Developer exposure to Siemens Gamesa woes limited for now – Citi

(Reuters) – Renewable energy project developers have limited exposure to the wind turbines that are at the heart of far-reaching quality issues at Siemens Energy’s (ENR1n.DE) Siemens Gamesa division, brokerage Citi said.

Siemens Energy last week warned of quality problems at up to 30% of its onshore fleet, sending its shares down more than a third on fears of the associated costs, which UBS has put at more than 5 billion euros ($5.5 billion) in a worst case scenario.

Citi said that Siemens Gamesa’s 4.X and 5.X, its two most recent onshore wind turbine platforms, seemed to be at the centre of concerns, chiming with similar comments from Portugal’s EDP Renovaveis a day earlier.

“None of the developers we spoke to are currently experiencing issues with their onshore (Siemens Gamesa) platforms or have been communicated delays in offshore deliveries,” Citi wrote in a note on Thursday.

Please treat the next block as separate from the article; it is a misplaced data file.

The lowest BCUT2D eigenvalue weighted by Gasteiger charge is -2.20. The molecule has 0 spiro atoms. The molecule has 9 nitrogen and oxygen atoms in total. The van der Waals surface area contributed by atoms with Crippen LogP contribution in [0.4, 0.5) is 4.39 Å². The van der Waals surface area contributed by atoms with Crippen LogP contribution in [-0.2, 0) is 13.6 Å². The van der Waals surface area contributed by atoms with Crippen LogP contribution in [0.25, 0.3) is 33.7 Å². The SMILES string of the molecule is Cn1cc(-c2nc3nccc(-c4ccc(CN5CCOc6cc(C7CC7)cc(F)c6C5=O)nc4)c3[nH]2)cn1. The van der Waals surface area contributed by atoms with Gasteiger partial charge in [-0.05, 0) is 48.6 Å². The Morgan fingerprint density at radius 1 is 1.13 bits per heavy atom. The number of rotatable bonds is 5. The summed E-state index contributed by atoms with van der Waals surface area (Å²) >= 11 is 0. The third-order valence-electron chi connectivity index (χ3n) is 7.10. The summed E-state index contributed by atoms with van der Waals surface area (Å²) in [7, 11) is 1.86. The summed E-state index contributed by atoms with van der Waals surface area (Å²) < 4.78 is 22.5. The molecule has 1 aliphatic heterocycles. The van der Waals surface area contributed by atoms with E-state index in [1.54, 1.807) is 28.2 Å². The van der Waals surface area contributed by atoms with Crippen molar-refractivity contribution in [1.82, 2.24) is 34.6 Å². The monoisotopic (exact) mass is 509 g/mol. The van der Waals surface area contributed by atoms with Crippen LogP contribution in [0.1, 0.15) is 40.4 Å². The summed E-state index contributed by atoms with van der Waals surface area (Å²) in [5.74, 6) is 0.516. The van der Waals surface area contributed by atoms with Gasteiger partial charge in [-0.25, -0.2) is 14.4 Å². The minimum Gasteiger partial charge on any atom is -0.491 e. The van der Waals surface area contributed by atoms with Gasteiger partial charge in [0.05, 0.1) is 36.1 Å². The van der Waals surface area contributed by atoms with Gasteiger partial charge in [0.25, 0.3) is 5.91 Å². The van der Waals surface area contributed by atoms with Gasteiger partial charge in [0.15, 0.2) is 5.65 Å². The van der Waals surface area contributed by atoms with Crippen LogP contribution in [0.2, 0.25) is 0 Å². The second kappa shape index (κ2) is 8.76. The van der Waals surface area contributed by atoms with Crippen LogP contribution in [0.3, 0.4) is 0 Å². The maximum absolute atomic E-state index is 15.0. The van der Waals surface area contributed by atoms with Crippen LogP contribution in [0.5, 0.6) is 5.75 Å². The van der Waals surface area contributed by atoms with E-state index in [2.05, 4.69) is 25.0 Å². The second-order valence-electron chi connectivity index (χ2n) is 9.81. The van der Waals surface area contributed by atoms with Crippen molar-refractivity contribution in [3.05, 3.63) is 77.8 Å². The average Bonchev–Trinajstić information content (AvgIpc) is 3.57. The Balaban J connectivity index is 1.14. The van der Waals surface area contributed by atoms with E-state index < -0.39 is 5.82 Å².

Citi’s comments, which draw on discussions with developers, come after RWE (RWEG.DE), Iberdrola (IBE.MC) and Copenhagen Infrastructure Partners, this week said that they had so far not observed any problems with their fleet of Siemens Gamesa turbines.

As a result of the problems, which are linked among others to bearings and blades, Siemens Energy withdrew its 2023 profit guidance. Bearings maker Liebherr, which along with Thyssenkrupp and Schaeffler is a supplier to Siemens Gamesa, said its products were not affected.

“It appears developer exposure to (Siemens Energy’s) profit warning is limited, at least for now,” Citi said, adding that while Britain’s SSE (SSE.L) had no exposure to the X series, it put the company’s overall onshore exposure to Siemens Gamesa at 55-60%.

The brokerage added that investors, during meetings this week, had pointed to a raft of profit warnings by wind turbine makers, thin returns for offshore as well as higher costs as a challenge to turn a profit in the sector.

“Until confidence returns, renewables share prices may just be treading water.”

($1 = 0.9153 euros)

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